Variano also explains that in many instances the child will respond to a bully by striking back. This is not the way to handle it because the victim can become the bully. “Don’t encourage bullying behavior in response,” she says. “We know that doesn’t work and sometimes the victim gets blamed. Bullies can be very smart and can often turn the tables on their victim. Parents need to check their emotions and not be reactive. They should not promote retaliation.”

Experts say adults need to intervene when a child is bullied

Bullying continues, Variano feels, because children or adults who know about it do not intervene. “We need to teach them to be helpful bystanders,” she says. “There’s the bully and the victim and between them are the harmful bystanders. If you find out the child is a bully you should confront them and not look the other way.” Variano says that if the bullying gets out of hand, parents should involve the school and sometimes even legal authorities.

The Child who Bullies

Director of the Massachusetts Aggression Reduction Center (MARC), in Bridgewater, Massachusetts, Dr. Elizabeth Englander Ph.D. is at the forefront of researching, writing and informing communities about cyber bullying. She explains that risk factors at every level can create a bullying child. “Any individual problem a kid can have as well as social factors can cause bullying behaviors.”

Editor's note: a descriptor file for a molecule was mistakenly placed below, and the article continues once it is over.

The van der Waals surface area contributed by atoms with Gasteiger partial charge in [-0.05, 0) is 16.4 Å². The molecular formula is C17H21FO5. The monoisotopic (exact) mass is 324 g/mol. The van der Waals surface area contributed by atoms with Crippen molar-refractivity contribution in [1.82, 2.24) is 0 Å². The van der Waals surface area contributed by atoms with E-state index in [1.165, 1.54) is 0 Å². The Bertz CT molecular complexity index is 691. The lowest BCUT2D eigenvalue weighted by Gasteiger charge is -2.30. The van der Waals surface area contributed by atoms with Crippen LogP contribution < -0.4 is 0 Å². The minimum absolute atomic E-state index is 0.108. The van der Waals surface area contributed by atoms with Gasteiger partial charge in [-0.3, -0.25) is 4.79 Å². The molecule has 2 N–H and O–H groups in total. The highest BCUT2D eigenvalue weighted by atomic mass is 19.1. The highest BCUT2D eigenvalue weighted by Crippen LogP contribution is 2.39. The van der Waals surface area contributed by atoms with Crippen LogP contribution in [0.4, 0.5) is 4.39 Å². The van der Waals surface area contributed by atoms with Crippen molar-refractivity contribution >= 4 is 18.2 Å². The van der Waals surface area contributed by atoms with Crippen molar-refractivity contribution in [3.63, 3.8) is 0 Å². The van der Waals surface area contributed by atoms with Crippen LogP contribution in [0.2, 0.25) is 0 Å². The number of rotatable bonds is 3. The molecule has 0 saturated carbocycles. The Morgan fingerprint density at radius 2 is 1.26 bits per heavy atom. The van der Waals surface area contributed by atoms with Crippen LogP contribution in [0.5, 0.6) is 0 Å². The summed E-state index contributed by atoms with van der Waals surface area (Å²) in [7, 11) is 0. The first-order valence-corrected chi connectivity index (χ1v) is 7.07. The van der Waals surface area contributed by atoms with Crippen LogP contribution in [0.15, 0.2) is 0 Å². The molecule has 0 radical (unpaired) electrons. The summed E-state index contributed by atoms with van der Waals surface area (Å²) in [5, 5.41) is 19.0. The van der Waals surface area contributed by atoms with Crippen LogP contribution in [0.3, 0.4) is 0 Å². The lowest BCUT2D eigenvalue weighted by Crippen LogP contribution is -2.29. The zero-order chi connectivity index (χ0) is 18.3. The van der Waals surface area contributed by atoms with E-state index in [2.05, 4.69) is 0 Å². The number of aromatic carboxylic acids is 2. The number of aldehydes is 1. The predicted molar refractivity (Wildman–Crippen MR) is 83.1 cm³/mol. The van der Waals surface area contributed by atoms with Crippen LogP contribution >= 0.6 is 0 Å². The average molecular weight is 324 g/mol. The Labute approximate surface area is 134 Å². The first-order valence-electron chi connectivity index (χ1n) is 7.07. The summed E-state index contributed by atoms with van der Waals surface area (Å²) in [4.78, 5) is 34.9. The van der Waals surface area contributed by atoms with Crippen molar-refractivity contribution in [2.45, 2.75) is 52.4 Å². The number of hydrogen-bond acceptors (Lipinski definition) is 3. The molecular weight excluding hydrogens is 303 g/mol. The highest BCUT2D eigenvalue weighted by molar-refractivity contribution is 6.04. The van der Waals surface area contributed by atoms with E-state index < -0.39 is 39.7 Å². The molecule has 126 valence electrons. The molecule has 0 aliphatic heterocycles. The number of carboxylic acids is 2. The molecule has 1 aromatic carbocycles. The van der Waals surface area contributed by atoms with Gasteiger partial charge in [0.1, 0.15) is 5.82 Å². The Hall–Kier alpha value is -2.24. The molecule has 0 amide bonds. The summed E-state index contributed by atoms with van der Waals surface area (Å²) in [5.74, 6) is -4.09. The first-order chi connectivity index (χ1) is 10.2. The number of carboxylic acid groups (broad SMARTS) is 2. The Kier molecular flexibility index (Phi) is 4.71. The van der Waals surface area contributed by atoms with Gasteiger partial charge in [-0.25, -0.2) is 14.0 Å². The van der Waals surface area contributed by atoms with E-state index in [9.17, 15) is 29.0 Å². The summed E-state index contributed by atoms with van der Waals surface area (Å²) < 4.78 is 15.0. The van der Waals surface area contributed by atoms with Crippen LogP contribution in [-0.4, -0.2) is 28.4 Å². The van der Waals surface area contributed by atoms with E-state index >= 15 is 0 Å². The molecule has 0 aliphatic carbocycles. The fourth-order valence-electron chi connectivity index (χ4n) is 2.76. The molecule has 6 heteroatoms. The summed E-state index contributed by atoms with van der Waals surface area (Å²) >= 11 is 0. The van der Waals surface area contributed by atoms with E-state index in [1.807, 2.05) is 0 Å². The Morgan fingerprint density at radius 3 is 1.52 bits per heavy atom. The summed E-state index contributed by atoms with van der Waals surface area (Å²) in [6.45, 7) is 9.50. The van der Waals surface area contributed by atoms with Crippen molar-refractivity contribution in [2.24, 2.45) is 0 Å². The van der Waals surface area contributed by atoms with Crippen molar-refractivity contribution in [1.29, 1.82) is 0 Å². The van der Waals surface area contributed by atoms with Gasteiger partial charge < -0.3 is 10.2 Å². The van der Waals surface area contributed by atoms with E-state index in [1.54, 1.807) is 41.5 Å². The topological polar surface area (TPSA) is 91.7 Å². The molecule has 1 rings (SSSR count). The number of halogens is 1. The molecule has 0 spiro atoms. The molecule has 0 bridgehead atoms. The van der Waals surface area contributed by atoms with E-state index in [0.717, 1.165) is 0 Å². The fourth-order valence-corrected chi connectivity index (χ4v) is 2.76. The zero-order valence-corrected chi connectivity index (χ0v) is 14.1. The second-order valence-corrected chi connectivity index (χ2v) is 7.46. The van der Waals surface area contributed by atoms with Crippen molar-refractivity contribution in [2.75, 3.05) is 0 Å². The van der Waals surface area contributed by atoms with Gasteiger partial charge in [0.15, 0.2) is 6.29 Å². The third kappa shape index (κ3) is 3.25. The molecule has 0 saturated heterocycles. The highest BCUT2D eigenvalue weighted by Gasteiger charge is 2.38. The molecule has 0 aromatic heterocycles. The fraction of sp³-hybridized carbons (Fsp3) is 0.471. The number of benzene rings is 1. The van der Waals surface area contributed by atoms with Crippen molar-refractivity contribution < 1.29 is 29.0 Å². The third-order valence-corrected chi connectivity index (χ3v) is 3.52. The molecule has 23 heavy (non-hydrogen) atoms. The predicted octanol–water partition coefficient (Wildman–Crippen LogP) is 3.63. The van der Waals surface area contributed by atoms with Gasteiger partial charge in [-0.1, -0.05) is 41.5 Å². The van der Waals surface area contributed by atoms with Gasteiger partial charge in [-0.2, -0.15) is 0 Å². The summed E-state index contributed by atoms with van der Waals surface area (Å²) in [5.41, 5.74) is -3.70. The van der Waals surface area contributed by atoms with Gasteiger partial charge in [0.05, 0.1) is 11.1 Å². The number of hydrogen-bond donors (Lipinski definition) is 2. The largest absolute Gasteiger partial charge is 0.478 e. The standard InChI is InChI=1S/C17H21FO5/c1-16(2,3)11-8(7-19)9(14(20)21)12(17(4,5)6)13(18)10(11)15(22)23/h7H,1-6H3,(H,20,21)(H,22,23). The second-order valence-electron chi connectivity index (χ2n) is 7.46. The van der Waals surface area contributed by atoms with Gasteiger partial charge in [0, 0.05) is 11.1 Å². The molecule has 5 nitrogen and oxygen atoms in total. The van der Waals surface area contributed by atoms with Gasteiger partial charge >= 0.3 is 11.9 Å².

Some cyberbullying risk factors can include temperament and emotionally difficult times within the home. The social risk factors could be popularity problems at school, TV sitcoms and reality shows, and online communications. “Kids don’t really understand that when they use online communication it is not private, anyone can see what they post on Facebook.”

Variano agrees that much of this behavior is triggered by what kids see on television. “I feel kids get a lot of this behavior from reality shows on TV. We need to give them better models and we need to deal with anger management. Some people think it’s cool to make others feel bad.”

Englander suggests there are a couple of key things parents can do if they catch their child cyberbullying. One is to disable whatever that child uses to bully, the other is to attend to their child’s emotional needs and try and find out what they are struggling with.

“There’s a great deal of stigma attached to bullying,” Englander explains. “It’s very hard emotionally to accept it and parents are motivated to deny it's happening.” She also thinks parents should definitely keep their eye on what their children are doing online. “I don’t consider it spying, but if kids know you are watching what they do online they may be more careful. A kid can still have private communications with a friend, but just not online.”

Matt Heard, assistant head of the Tuxedo Park School says, “I think one of the greatest problems with cyber bullying is that there’s no rest from it. You can’t go home to get away from it. Now the same people are there in your room online. It makes cowards bold.”

Robert Lachman is an award-winning journalist who lives in Red Hook. He has worked for many local newspapers and is also a singer-songwriter, who performs in the area.